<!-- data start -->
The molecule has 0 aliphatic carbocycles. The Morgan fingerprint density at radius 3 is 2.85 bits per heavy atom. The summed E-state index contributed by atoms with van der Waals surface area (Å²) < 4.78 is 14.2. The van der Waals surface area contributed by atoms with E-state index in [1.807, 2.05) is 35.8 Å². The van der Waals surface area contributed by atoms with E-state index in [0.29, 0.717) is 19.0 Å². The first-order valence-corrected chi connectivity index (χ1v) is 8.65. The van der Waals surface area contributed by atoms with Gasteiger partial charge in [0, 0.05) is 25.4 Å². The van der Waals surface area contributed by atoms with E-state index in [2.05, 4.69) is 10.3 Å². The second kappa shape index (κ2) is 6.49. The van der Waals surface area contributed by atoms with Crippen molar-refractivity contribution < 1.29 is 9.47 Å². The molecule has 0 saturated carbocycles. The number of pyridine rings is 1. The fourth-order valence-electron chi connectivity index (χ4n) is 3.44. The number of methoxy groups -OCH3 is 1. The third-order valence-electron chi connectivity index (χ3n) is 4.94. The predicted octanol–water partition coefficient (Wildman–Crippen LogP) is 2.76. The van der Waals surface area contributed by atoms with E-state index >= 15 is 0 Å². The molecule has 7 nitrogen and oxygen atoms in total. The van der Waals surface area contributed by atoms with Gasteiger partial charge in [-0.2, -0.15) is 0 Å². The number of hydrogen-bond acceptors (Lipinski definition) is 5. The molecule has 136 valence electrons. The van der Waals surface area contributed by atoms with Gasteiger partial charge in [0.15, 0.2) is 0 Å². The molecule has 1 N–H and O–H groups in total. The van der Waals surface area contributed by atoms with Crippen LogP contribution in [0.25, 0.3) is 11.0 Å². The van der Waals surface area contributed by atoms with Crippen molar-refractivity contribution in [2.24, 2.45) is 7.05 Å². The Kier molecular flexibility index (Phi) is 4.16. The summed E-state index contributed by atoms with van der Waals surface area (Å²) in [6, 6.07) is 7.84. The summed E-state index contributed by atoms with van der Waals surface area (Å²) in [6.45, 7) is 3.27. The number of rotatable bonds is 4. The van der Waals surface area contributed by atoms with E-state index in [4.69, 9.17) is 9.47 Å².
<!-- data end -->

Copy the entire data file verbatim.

The molecule has 0 aliphatic carbocycles. The Morgan fingerprint density at radius 3 is 2.85 bits per heavy atom. The summed E-state index contributed by atoms with van der Waals surface area (Å²) < 4.78 is 14.2. The van der Waals surface area contributed by atoms with E-state index in [1.807, 2.05) is 35.8 Å². The van der Waals surface area contributed by atoms with E-state index in [0.29, 0.717) is 19.0 Å². The first-order valence-corrected chi connectivity index (χ1v) is 8.65. The van der Waals surface area contributed by atoms with Gasteiger partial charge in [0, 0.05) is 25.4 Å². The van der Waals surface area contributed by atoms with E-state index in [2.05, 4.69) is 10.3 Å². The second kappa shape index (κ2) is 6.49. The van der Waals surface area contributed by atoms with Crippen molar-refractivity contribution < 1.29 is 9.47 Å². The molecule has 0 saturated carbocycles. The number of pyridine rings is 1. The fourth-order valence-electron chi connectivity index (χ4n) is 3.44. The number of methoxy groups -OCH3 is 1. The third-order valence-electron chi connectivity index (χ3n) is 4.94. The predicted octanol–water partition coefficient (Wildman–Crippen LogP) is 2.76. The van der Waals surface area contributed by atoms with E-state index >= 15 is 0 Å². The molecule has 7 nitrogen and oxygen atoms in total. The van der Waals surface area contributed by atoms with Gasteiger partial charge in [-0.2, -0.15) is 0 Å². The number of hydrogen-bond acceptors (Lipinski definition) is 5. The molecule has 136 valence electrons. The van der Waals surface area contributed by atoms with Gasteiger partial charge in [0.15, 0.2) is 0 Å². The molecule has 1 N–H and O–H groups in total. The van der Waals surface area contributed by atoms with Crippen LogP contribution in [0.25, 0.3) is 11.0 Å². The van der Waals surface area contributed by atoms with Crippen molar-refractivity contribution in [2.24, 2.45) is 7.05 Å². The Kier molecular flexibility index (Phi) is 4.16. The summed E-state index contributed by atoms with van der Waals surface area (Å²) in [6, 6.07) is 7.84. The summed E-state index contributed by atoms with van der Waals surface area (Å²) in [6.45, 7) is 3.27. The number of rotatable bonds is 4. The van der Waals surface area contributed by atoms with E-state index in [4.69, 9.17) is 9.47 Å².